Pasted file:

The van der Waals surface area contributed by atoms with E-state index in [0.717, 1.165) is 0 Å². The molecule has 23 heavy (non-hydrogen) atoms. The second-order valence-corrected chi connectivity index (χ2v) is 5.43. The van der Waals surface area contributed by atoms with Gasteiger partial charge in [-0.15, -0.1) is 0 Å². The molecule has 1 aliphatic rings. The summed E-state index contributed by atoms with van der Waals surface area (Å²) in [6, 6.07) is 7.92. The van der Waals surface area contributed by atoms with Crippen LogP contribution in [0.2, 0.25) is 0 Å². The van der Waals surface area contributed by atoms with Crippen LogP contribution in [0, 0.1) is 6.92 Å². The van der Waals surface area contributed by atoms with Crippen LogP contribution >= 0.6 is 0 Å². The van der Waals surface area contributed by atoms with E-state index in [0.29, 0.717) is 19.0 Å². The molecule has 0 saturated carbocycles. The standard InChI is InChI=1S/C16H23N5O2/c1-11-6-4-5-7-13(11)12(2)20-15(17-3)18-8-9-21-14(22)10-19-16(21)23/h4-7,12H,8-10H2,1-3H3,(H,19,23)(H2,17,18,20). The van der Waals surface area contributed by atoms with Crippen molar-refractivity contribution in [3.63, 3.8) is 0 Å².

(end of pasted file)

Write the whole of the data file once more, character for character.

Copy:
The van der Waals surface area contributed by atoms with E-state index in [0.717, 1.165) is 0 Å². The molecule has 23 heavy (non-hydrogen) atoms. The second-order valence-corrected chi connectivity index (χ2v) is 5.43. The van der Waals surface area contributed by atoms with Gasteiger partial charge in [-0.15, -0.1) is 0 Å². The molecule has 1 aliphatic rings. The summed E-state index contributed by atoms with van der Waals surface area (Å²) in [6, 6.07) is 7.92. The van der Waals surface area contributed by atoms with Crippen LogP contribution in [0.2, 0.25) is 0 Å². The van der Waals surface area contributed by atoms with Crippen LogP contribution in [0, 0.1) is 6.92 Å². The van der Waals surface area contributed by atoms with Crippen LogP contribution >= 0.6 is 0 Å². The van der Waals surface area contributed by atoms with E-state index in [0.29, 0.717) is 19.0 Å². The molecule has 0 saturated carbocycles. The standard InChI is InChI=1S/C16H23N5O2/c1-11-6-4-5-7-13(11)12(2)20-15(17-3)18-8-9-21-14(22)10-19-16(21)23/h4-7,12H,8-10H2,1-3H3,(H,19,23)(H2,17,18,20). The van der Waals surface area contributed by atoms with Crippen molar-refractivity contribution in [3.63, 3.8) is 0 Å².